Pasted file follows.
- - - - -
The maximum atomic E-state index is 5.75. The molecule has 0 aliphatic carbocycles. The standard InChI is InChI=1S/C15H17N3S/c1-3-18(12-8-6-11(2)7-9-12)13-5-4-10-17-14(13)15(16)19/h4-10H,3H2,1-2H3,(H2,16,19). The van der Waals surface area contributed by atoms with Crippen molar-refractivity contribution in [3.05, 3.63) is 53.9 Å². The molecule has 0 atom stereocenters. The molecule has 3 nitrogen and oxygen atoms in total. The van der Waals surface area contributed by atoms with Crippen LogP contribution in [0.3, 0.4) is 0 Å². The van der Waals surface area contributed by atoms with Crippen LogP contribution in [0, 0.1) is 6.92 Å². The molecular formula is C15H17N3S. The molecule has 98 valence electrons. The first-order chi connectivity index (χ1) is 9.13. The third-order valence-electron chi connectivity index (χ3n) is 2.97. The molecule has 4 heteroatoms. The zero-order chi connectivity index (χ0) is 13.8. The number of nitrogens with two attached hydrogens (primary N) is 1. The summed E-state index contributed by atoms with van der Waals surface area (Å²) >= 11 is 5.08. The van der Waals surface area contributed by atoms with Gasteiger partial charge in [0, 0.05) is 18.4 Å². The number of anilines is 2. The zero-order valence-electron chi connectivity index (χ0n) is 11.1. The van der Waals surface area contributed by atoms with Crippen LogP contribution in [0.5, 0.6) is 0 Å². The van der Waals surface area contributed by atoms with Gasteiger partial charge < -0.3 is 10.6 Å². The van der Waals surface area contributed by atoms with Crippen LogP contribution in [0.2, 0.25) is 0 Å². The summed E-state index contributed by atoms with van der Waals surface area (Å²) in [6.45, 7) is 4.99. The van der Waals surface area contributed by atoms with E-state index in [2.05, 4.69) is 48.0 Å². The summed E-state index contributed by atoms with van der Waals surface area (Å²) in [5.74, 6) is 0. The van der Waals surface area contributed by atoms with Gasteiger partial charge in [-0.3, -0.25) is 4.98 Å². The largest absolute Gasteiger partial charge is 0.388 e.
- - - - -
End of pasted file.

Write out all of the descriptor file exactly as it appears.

The maximum atomic E-state index is 5.75. The molecule has 0 aliphatic carbocycles. The standard InChI is InChI=1S/C15H17N3S/c1-3-18(12-8-6-11(2)7-9-12)13-5-4-10-17-14(13)15(16)19/h4-10H,3H2,1-2H3,(H2,16,19). The van der Waals surface area contributed by atoms with Crippen molar-refractivity contribution in [3.05, 3.63) is 53.9 Å². The molecule has 0 atom stereocenters. The molecule has 3 nitrogen and oxygen atoms in total. The van der Waals surface area contributed by atoms with Crippen LogP contribution in [0.3, 0.4) is 0 Å². The van der Waals surface area contributed by atoms with Crippen LogP contribution in [0, 0.1) is 6.92 Å². The molecular formula is C15H17N3S. The molecule has 98 valence electrons. The first-order chi connectivity index (χ1) is 9.13. The third-order valence-electron chi connectivity index (χ3n) is 2.97. The molecule has 4 heteroatoms. The zero-order chi connectivity index (χ0) is 13.8. The number of nitrogens with two attached hydrogens (primary N) is 1. The summed E-state index contributed by atoms with van der Waals surface area (Å²) >= 11 is 5.08. The van der Waals surface area contributed by atoms with Gasteiger partial charge in [0, 0.05) is 18.4 Å². The number of anilines is 2. The zero-order valence-electron chi connectivity index (χ0n) is 11.1. The van der Waals surface area contributed by atoms with Crippen LogP contribution in [0.5, 0.6) is 0 Å². The van der Waals surface area contributed by atoms with Gasteiger partial charge < -0.3 is 10.6 Å². The van der Waals surface area contributed by atoms with Crippen LogP contribution in [0.2, 0.25) is 0 Å². The summed E-state index contributed by atoms with van der Waals surface area (Å²) in [6.45, 7) is 4.99. The van der Waals surface area contributed by atoms with E-state index in [2.05, 4.69) is 48.0 Å². The summed E-state index contributed by atoms with van der Waals surface area (Å²) in [5.74, 6) is 0. The van der Waals surface area contributed by atoms with Gasteiger partial charge in [-0.3, -0.25) is 4.98 Å². The largest absolute Gasteiger partial charge is 0.388 e.